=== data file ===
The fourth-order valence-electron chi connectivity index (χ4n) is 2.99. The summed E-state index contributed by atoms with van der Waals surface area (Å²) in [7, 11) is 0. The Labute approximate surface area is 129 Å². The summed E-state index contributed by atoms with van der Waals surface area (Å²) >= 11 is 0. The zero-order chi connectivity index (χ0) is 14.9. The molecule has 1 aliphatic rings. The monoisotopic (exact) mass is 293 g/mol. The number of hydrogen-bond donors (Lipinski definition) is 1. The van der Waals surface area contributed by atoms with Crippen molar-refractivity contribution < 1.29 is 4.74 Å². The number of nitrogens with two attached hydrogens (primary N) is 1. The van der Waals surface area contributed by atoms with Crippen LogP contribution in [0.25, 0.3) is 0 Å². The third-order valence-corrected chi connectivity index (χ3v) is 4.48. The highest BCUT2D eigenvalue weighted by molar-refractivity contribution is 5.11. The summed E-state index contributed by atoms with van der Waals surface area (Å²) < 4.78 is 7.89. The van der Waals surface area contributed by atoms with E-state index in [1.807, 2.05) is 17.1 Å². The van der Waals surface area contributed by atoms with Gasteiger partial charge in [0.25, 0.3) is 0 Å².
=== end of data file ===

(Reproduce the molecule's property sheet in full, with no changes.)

The fourth-order valence-electron chi connectivity index (χ4n) is 2.99. The summed E-state index contributed by atoms with van der Waals surface area (Å²) in [7, 11) is 0. The Labute approximate surface area is 129 Å². The summed E-state index contributed by atoms with van der Waals surface area (Å²) >= 11 is 0. The zero-order chi connectivity index (χ0) is 14.9. The molecule has 1 aliphatic rings. The monoisotopic (exact) mass is 293 g/mol. The number of hydrogen-bond donors (Lipinski definition) is 1. The van der Waals surface area contributed by atoms with Crippen molar-refractivity contribution < 1.29 is 4.74 Å². The number of nitrogens with two attached hydrogens (primary N) is 1. The van der Waals surface area contributed by atoms with Crippen LogP contribution in [0.25, 0.3) is 0 Å². The third-order valence-corrected chi connectivity index (χ3v) is 4.48. The highest BCUT2D eigenvalue weighted by molar-refractivity contribution is 5.11. The summed E-state index contributed by atoms with van der Waals surface area (Å²) < 4.78 is 7.89. The van der Waals surface area contributed by atoms with E-state index in [1.807, 2.05) is 17.1 Å². The van der Waals surface area contributed by atoms with Gasteiger partial charge in [0.25, 0.3) is 0 Å².